Too bad, I'm with the minority in the matter of opposing the, as you said "insanely fast leveling", maybe that's why Turbine thinks it's a privilege to slowing down the process, and they plan to put in the Store the xp-disabling consumable :I

  • RimmersmanRimmersman MonacoPosts: 885Member
    Originally posted by cybertrucker

    As I said in the OP I think many of the features that the newer generation of MMOs are actually good. Things like automated groupe fillers, insanely fast leveling, no big raids that take coordination and teamwork to complete.When vanguard was developed its a shame it was so unstable and buggy. It allowed for solo content while still promoted grouping, it took time to go thru the game, but was fun (if you could play it lol) while you did. 

     

    Vanguard is very playable now it still has a few bugs but nothing like at release. Vanguard is also a grouping mmo, it wont get very far soloing plus you would miss some fantastic dungeons and content.

    If your looking for that old mmo feeling of a great community where random players will buff you while riding by then Vanguard still holds that magic.

    image
  • cybertruckercybertrucker Pensacola, FLPosts: 1,119Member
    Originally posted by delete5230
    Originally posted by cybertrucker

    As I said in the OP I think many of the features that the newer generation of MMOs are actually good. Things like automated groupe fillers, insanely fast leveling, no big raids that take coordination and teamwork to complete.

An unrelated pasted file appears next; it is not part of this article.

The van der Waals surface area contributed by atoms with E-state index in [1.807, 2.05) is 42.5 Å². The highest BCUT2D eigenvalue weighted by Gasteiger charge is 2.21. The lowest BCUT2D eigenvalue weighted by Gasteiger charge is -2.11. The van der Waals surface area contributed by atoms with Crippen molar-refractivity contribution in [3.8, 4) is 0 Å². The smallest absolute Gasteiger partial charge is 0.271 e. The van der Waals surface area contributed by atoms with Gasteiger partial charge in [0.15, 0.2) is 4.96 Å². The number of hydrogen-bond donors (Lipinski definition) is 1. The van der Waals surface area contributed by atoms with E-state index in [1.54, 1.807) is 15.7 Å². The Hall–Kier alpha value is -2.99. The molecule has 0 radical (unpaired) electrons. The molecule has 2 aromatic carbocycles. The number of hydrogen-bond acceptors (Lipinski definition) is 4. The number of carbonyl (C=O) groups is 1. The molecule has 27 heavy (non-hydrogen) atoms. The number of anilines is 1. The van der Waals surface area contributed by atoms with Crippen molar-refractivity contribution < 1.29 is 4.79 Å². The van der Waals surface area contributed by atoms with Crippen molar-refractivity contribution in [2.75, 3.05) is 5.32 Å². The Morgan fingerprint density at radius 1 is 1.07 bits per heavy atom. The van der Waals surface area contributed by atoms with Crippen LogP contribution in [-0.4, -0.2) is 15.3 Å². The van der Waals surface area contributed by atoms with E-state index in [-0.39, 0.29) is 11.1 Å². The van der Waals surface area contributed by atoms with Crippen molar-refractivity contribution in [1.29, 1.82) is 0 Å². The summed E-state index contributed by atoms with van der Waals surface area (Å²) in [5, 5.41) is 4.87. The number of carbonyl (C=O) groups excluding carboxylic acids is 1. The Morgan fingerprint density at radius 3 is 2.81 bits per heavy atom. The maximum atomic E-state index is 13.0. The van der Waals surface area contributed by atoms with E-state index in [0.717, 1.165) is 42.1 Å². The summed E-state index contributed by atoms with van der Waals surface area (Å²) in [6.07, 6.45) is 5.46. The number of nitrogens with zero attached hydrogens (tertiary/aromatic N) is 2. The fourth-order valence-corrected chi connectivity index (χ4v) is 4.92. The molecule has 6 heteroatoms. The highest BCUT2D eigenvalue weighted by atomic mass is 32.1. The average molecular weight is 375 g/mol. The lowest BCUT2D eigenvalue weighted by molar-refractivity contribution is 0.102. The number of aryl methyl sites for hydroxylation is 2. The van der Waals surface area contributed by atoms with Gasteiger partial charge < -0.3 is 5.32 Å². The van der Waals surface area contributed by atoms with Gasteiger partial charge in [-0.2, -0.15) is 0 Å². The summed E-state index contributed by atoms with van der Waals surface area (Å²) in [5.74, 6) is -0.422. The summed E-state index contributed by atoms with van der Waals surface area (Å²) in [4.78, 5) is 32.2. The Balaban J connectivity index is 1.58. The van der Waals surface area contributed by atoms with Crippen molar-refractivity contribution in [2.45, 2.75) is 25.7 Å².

When vanguard was developed its a shame it was so unstable and buggy. It allowed for solo content while still promoted grouping, it took time to go thru the game, but was fun (if you could play it lol) while you did. 

    Wrong......Players are not asking for easy fast leveling and solo content like devs are making it out to be.  They are doing this on there own to suck in the six year olds.  Also if you level faster they can give us less content.

    Developers are doing this, not the players !

    I had to retype that lol... I was being distracted while writing that haha.

  • IcewhiteIcewhite Elmhurst, ILPosts: 6,403Member
    Originally posted by lizardbones


    I think a lot of developers miss both the social impact and game impact of the players themselves.

    Sadly, its made impossible by scale.

    I can point you at a game where a great many players contributed to the lore over the years.  Some have city streets, buildings, events named after their character. I've got all four moons--orbital models, phases, lore--and the original art for the constellations.  And some pretty forgettable Bardfest performances :P  At least three of the Races in the game began their existence as player creations.  A handful of weapons, a few good ideas for creatures, etc.